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How can business keep Globalisation alive?

Penny Brooks

25th January 2017

The Boston Consulting Group regularly publishes BCG Perspectives, with article examining topics of broad interest and deep importance for business strategy. One of their latest articles looks at the challenge for business posed by the political wave of 'populism', the term given to the global shift to dissatisfaction with political elites that has led to anti-establishment votes for Brexit in the UK and for Donald Trump in the US.

The piece starts from the perspective that "the free exchange of goods, services, capital, and labour—commonly known as globalisation—and the march of technology have ... increased productivity, opened up markets, and created opportunities for billions of people to improve their lives", and that these drivers are now under threat from a backlash of protectionism based on a deep distrust of political and corporate elites. It gives good reasons for this: the "British vote to leave the European Union was motivated in large part by frustration with economic stagnation and inequality, and it has created fertile ground for nationalistic, anti-immigrant sentiment. The English West Midlands, the region with the highest “leave” vote, has experienced stagnating median household incomes for nearly two decades."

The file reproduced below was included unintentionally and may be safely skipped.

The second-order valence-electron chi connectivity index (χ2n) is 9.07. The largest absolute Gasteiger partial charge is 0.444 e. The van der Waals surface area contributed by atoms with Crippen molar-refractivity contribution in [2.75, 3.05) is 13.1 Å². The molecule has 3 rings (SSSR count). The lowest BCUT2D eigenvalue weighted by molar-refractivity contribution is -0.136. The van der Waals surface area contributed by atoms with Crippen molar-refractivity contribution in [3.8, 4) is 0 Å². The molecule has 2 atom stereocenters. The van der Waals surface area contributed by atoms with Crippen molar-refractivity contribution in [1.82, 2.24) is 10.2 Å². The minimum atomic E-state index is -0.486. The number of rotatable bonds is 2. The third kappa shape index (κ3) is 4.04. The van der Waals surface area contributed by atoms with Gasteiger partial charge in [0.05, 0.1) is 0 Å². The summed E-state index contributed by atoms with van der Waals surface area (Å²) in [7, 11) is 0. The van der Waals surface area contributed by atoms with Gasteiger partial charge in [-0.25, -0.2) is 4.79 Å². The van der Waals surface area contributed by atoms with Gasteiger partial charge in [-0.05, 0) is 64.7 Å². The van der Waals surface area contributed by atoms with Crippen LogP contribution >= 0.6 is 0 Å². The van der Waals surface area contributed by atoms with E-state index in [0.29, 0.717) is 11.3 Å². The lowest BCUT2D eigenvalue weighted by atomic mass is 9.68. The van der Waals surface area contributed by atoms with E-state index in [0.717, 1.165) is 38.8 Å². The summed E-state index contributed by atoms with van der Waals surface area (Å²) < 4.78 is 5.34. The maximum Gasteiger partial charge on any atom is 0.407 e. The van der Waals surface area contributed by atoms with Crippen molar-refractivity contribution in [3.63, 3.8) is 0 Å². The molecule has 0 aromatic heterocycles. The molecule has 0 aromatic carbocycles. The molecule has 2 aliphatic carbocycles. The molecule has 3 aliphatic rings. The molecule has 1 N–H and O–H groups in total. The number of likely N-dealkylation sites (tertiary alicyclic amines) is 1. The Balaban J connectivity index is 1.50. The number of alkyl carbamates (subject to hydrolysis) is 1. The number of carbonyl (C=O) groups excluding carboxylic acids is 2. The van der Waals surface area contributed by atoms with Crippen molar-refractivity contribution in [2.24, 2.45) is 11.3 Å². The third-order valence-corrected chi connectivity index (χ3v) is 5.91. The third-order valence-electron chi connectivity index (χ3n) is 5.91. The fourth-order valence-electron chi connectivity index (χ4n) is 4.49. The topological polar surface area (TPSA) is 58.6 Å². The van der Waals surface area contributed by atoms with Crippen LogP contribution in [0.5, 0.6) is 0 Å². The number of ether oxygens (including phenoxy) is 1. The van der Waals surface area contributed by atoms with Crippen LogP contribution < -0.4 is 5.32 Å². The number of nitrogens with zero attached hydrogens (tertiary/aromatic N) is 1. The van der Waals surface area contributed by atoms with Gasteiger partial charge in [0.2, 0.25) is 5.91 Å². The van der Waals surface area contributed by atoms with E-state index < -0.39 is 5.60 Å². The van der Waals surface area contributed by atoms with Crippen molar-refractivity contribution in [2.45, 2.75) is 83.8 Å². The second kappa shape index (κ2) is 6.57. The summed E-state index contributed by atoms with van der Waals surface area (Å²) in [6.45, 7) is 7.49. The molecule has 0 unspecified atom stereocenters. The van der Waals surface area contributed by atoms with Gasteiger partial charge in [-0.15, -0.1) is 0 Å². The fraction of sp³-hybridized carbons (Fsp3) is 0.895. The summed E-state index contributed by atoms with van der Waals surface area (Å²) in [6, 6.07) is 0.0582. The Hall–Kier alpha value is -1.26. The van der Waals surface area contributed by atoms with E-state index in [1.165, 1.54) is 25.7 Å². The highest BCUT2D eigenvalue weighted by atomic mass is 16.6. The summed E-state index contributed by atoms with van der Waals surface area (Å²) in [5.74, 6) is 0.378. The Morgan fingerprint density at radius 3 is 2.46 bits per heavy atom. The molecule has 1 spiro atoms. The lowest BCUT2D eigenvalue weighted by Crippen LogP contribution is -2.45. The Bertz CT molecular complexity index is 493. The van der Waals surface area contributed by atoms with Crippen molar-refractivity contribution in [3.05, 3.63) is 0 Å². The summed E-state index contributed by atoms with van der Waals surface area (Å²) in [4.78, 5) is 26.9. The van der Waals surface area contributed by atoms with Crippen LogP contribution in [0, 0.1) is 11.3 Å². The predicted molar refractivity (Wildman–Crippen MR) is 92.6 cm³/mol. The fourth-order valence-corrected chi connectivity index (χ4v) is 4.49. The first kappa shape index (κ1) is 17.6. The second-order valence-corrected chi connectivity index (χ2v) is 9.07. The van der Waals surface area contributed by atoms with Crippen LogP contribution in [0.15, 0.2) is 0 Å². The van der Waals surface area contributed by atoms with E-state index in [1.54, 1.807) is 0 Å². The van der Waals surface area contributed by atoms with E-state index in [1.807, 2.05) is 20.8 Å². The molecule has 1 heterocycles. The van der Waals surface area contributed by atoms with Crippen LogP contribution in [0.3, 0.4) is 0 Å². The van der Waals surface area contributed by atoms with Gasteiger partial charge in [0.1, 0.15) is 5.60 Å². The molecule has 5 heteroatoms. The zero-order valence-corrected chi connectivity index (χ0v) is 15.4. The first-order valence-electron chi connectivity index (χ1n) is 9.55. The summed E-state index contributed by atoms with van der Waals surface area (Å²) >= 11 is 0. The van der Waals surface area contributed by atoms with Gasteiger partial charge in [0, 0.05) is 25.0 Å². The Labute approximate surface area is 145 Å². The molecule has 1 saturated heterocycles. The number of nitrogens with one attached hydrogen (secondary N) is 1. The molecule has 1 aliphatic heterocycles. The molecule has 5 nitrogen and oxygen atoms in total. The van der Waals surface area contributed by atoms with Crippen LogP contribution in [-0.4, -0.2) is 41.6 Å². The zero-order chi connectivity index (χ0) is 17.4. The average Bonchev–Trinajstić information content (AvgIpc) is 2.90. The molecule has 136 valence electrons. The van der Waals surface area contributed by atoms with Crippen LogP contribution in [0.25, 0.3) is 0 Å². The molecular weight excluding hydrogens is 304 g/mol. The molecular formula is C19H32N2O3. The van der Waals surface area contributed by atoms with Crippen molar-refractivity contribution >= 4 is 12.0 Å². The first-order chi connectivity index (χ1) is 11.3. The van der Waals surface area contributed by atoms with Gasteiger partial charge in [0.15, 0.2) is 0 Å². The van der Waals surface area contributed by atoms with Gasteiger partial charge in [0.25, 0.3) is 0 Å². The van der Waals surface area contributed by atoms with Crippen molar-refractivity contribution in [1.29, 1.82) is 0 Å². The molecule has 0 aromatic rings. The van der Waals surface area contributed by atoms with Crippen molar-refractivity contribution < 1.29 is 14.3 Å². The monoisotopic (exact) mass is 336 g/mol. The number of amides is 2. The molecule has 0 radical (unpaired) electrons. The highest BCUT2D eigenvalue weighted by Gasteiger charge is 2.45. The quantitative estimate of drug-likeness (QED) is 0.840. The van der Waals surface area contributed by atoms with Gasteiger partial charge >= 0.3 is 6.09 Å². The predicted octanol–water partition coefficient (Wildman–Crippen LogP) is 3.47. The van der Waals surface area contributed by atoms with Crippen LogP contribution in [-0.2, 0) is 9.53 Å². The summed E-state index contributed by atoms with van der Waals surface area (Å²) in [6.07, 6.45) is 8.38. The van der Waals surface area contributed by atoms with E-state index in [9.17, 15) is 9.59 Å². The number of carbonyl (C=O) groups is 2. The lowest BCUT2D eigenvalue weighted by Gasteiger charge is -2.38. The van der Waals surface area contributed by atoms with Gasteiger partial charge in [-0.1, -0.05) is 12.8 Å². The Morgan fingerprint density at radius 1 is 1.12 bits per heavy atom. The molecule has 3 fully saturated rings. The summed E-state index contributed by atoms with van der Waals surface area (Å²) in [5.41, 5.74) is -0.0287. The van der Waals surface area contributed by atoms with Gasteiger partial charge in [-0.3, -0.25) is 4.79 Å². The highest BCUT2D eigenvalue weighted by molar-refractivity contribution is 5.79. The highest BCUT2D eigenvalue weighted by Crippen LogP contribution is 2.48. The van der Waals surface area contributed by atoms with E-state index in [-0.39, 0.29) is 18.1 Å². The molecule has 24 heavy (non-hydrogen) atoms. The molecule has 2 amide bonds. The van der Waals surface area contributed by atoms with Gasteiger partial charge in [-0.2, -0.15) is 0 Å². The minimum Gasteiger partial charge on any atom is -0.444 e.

Meanwhile in the US, 70% of the workforce has experienced no increase in their 'real wage' in the last 4 decades, and Oxfam have just reported that 50% of the world's wealth is in the hands of just 8 individuals. The conclusion, according to BCG, is that businesses could face a political environment which compromises their ability to invest, to access markets and talent, and to innovate and create wealth.

On the premise that addressing the challenge of inequality in our society must be in business's best interests, the article proposes seven aims that might allow CEO's to reconcile the need to meet shareholders' requirements for growth and dividends with more inclusive economic prosperity which will strengthen the enterprise for the longer term. It is, to say the least, idealistic, with proposals ranging from encouraging those who develop new labour-saving technologies to implement them in an 'inclusive manner' to avoid de-skilling and redundancy of thousands of workers, to asking firms to contribute to society by establishing social businesses alongside their core profit-maximising organisation. But it also considers motivation and the mis-match between performance and rewards throughout many organisations, and the opportunity for business to work with online education providers or take direct responsibility for reskilling.

The article is a challenging one for students, but would make an excellent one for them to critique, as part of their developing ability to evaluate.

Penny Brooks

Formerly Head of Business and Economics and now Economics teacher, Business and Economics blogger and presenter for Tutor2u, and private tutor

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